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We have had a disproportionate number of Seagate HDD failures here but our sample size is small (around 10 HDDs) so I am not confident about the statistical significance and anyway we have warmer and damper conditions than most HDDs are operated in.

My first USB HDD was a Western Digital "My Passport" Essential which useless on Linux.

I now have two Hitachi "SimpleDrive mini" 500 GB USB HDDs which did not work reliably until partitioned with empty space before the first partition and formatted with ext3 instead of JFS, since when they have been no trouble except udev rules do not pass PRODUCT and SERIAL for one (although the information is supplied by udevadm and is shown in /var/log/message -- go figure!). Based on this un-encouraging experience the third 500 GB USB HDD is a Transcend StoreJet, cheaper than the big name brands, and it has worked without problem.

None of the USB HDDs:
  • Can be spun down using the only tools I know -- hdparm and sdparm even with a CONFIG_USB_SUSPEND enabled kernel.
  • Can be monitored by SMART.
If I was starting over I would look into alternative portable HDD connections -- Firewire, SCSI, SATA?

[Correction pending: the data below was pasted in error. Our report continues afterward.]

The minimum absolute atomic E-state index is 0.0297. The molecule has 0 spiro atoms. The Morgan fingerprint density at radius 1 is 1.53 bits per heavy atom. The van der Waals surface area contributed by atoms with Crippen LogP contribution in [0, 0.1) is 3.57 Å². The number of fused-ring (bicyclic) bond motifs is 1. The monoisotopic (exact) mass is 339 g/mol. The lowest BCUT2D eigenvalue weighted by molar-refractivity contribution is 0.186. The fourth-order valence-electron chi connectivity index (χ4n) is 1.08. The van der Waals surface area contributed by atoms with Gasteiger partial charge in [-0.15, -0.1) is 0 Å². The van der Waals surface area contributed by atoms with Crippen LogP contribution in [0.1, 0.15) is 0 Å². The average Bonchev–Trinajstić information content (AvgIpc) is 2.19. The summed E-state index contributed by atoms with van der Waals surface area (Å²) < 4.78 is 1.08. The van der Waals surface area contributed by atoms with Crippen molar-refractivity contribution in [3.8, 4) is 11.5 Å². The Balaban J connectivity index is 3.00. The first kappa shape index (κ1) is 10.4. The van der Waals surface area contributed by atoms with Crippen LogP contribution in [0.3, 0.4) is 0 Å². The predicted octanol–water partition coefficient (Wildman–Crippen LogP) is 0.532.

Last edited by catkin; 12-22-2010 at 03:19 AM. Reason: typo
 
Old 12-22-2010, 04:15 AM   #14
linuxlover.chaitanya
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Hey Charles,
Thanks for the detailed information. I had Hitachi as option as well. But after comparing the prices here in Nagpur, I ruled it out. Hitachi is a lot costlier than other Seagate and Transcend brands. After my friend had trouble with Seagate, I tried looking into other brands for options and Transcend came as value for money. It is cheaper than other big brands like Hitachi, Toshiba and Sony. But there are people I know who are happy with it. One of my colleagues has got a 5 year old transcend 1gig usb pen drive and it is still working fine.
I dont know much about Firewire. But the laptop that uncle is using does not have the firewire port. I know that. It is a very old IBM Think pad R52. And what do you mean when you say SCSI and SATA? Are you wanting me to buy a SATA drive and case it for external use? It would need external power as well and it would not be useful for travel use. And he does a lot of travelling.
And because it is going to be used as a storage for the data and he is typically not concerned about the technicalities, though he is an engineer, USB should also just work for him. Portability is also one of the concerns I am looking at.
 
Old 12-22-2010, 05:37 AM   #15
catkin
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Hi Chaitanya I wasn't suggesting you use Firewire or external SCSI or SATA [note below], I was just putting the idea "out there" in case anyone finds this thread for whom those are options. WWR? World Wide Rant? Writing Worth Reading?

EDIT: note: because you specifically asked about USB HDDs

Last edited by catkin; 12-22-2010 at 05:43 AM.